What's Your Cat Trying to Tell You About Its Health? The Good, the Bad, the Ugly.

Learning Your Cat’s Language About Health and Well-Being

Cats are notoriously tight-lipped when it comes to their health. From an evolutionary perspective, showing weakness could lead to becoming prey so symptoms were masked and discomfort hidden. While this behavior was helpful when trying to ward off predators in the wild, it’s less so nowadays when (you, his or her owner) is trying to determine how they're feeling. Though stoic by nature, there are a number of tell-tale signs you can look out for that will indicate whether your kitty is on top of the world or under the weather. These signs do vary according to the animal though so the better you know your cat and its habits, the better placed you’ll be to work out if something is going right or wrong. So here are some tips to help you pick whether your puss is happy, stressed, or sick; a guide to speaking cat, if you will!

The Good - How to Tell if Your Cat is Happy

Contented cats have relaxed body language, sitting with their paws tucked underneath them, tail tucked or trailing, and eyes half-closed. These positions show comfort and also trust of the situation they’re in.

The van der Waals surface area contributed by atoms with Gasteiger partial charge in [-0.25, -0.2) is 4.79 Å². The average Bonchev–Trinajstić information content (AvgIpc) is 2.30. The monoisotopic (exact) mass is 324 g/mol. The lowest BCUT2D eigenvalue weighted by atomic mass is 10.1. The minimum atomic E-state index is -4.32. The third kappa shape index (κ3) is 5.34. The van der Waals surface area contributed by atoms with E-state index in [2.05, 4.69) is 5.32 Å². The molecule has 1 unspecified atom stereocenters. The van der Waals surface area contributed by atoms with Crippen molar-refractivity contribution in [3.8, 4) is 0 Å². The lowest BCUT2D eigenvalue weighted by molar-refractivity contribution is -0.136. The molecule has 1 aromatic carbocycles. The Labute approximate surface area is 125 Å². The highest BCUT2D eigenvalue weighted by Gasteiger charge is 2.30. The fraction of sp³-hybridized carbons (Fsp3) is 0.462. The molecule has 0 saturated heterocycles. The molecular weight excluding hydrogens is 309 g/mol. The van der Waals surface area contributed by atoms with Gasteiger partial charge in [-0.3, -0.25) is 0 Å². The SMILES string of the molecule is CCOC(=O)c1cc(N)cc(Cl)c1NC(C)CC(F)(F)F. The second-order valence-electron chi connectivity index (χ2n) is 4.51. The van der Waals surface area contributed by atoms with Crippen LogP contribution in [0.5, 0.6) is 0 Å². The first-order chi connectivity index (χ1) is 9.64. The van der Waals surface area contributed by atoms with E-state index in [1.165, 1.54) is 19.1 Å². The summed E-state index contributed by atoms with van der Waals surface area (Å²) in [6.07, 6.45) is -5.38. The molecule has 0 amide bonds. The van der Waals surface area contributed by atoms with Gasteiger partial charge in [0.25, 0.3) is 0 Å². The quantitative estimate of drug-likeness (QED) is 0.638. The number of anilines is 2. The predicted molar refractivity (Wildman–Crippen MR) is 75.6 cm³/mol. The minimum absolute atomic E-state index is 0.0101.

Also indicating trust is the ever-confusing tummy rub invitation. We’ve all been there, right? Kitty rolls onto its back and offers up a tummy for scratching, however, on receipt of said scratches, will claw and bite its way out of there! Well… that’s because the exposed tummy is to show you trust and comfort, not an invitation to touch. Kneading its owner while settling down, on the other hand, evokes memories of being a suckling kitten, so this one is definitely a sign of happiness.

Happy cats are purrers too. If your cat is purring at normal times (when relaxing, when being petted, when eating) then this is a good sign. There are occasions that purring is to self-soothe in times of stress or injury, so just keep an ear out for any changes to habits in this regard.